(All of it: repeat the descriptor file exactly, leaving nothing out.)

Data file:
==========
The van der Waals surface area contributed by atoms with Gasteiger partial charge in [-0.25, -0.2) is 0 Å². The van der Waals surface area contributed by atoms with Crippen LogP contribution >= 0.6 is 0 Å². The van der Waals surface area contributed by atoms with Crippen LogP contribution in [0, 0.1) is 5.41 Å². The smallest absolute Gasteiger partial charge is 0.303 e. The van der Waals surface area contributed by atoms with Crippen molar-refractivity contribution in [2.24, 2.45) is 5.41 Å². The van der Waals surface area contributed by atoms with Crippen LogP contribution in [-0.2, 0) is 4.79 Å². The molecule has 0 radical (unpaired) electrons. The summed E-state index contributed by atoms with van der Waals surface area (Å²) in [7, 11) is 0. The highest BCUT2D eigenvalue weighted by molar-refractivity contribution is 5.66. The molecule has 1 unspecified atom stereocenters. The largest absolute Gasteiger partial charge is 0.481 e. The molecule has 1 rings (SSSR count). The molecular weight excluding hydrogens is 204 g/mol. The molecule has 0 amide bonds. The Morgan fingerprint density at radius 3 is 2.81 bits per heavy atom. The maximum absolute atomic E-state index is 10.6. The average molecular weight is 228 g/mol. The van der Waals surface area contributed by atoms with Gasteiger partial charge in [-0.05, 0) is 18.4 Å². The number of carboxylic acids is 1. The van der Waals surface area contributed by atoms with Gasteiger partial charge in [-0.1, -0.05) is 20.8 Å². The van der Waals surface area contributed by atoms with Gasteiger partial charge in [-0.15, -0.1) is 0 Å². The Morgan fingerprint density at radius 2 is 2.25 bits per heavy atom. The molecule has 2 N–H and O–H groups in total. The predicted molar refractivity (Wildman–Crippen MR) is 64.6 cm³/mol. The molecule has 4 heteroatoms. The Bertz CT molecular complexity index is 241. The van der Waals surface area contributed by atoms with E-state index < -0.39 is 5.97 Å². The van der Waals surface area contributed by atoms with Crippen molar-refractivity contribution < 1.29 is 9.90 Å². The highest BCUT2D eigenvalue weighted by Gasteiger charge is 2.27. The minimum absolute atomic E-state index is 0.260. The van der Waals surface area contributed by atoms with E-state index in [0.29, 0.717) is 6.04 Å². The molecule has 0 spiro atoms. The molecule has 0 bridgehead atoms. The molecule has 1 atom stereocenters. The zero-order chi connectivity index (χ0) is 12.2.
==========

The van der Waals surface area contributed by atoms with Gasteiger partial charge in [-0.25, -0.2) is 0 Å². The van der Waals surface area contributed by atoms with Crippen LogP contribution >= 0.6 is 0 Å². The van der Waals surface area contributed by atoms with Crippen LogP contribution in [0, 0.1) is 5.41 Å². The smallest absolute Gasteiger partial charge is 0.303 e. The van der Waals surface area contributed by atoms with Crippen molar-refractivity contribution in [2.24, 2.45) is 5.41 Å². The van der Waals surface area contributed by atoms with Crippen LogP contribution in [-0.2, 0) is 4.79 Å². The molecule has 0 radical (unpaired) electrons. The summed E-state index contributed by atoms with van der Waals surface area (Å²) in [7, 11) is 0. The highest BCUT2D eigenvalue weighted by molar-refractivity contribution is 5.66. The molecule has 1 unspecified atom stereocenters. The largest absolute Gasteiger partial charge is 0.481 e. The molecule has 1 rings (SSSR count). The molecular weight excluding hydrogens is 204 g/mol. The molecule has 0 amide bonds. The Morgan fingerprint density at radius 3 is 2.81 bits per heavy atom. The maximum absolute atomic E-state index is 10.6. The average molecular weight is 228 g/mol. The van der Waals surface area contributed by atoms with Gasteiger partial charge in [-0.05, 0) is 18.4 Å². The number of carboxylic acids is 1. The van der Waals surface area contributed by atoms with Gasteiger partial charge in [-0.1, -0.05) is 20.8 Å². The van der Waals surface area contributed by atoms with Gasteiger partial charge in [-0.15, -0.1) is 0 Å². The Morgan fingerprint density at radius 2 is 2.25 bits per heavy atom. The molecule has 2 N–H and O–H groups in total. The predicted molar refractivity (Wildman–Crippen MR) is 64.6 cm³/mol. The molecule has 4 heteroatoms. The Bertz CT molecular complexity index is 241. The van der Waals surface area contributed by atoms with E-state index < -0.39 is 5.97 Å². The van der Waals surface area contributed by atoms with Crippen molar-refractivity contribution < 1.29 is 9.90 Å². The highest BCUT2D eigenvalue weighted by Gasteiger charge is 2.27. The minimum absolute atomic E-state index is 0.260. The van der Waals surface area contributed by atoms with E-state index in [0.29, 0.717) is 6.04 Å². The molecule has 0 spiro atoms. The molecule has 0 bridgehead atoms. The molecule has 1 atom stereocenters. The zero-order chi connectivity index (χ0) is 12.2.